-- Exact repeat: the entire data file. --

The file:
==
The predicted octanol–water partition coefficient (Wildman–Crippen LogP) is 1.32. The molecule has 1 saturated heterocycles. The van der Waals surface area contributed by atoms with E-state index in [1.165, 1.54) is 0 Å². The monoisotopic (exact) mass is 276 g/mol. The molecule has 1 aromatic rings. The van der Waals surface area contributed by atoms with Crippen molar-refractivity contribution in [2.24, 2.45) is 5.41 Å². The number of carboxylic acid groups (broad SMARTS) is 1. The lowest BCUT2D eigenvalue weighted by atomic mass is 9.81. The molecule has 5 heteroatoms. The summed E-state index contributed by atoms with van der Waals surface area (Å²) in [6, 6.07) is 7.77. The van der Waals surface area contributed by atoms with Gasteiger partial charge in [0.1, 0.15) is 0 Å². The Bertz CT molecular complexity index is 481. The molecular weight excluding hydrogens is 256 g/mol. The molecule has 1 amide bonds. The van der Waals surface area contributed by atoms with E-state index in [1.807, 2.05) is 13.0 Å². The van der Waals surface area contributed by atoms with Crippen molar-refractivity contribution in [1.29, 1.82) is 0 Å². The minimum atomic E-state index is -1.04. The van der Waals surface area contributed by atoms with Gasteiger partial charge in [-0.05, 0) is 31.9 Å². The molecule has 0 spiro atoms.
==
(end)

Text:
The predicted octanol–water partition coefficient (Wildman–Crippen LogP) is 1.32. The molecule has 1 saturated heterocycles. The van der Waals surface area contributed by atoms with E-state index in [1.165, 1.54) is 0 Å². The monoisotopic (exact) mass is 276 g/mol. The molecule has 1 aromatic rings. The van der Waals surface area contributed by atoms with Crippen molar-refractivity contribution in [2.24, 2.45) is 5.41 Å². The number of carboxylic acid groups (broad SMARTS) is 1. The lowest BCUT2D eigenvalue weighted by atomic mass is 9.81. The molecule has 5 heteroatoms. The summed E-state index contributed by atoms with van der Waals surface area (Å²) in [6, 6.07) is 7.77. The van der Waals surface area contributed by atoms with Gasteiger partial charge in [0.1, 0.15) is 0 Å². The Bertz CT molecular complexity index is 481. The molecular weight excluding hydrogens is 256 g/mol. The molecule has 1 amide bonds. The van der Waals surface area contributed by atoms with E-state index in [1.807, 2.05) is 13.0 Å². The van der Waals surface area contributed by atoms with Crippen molar-refractivity contribution in [1.29, 1.82) is 0 Å². The minimum atomic E-state index is -1.04. The van der Waals surface area contributed by atoms with Gasteiger partial charge in [-0.05, 0) is 31.9 Å². The molecule has 0 spiro atoms.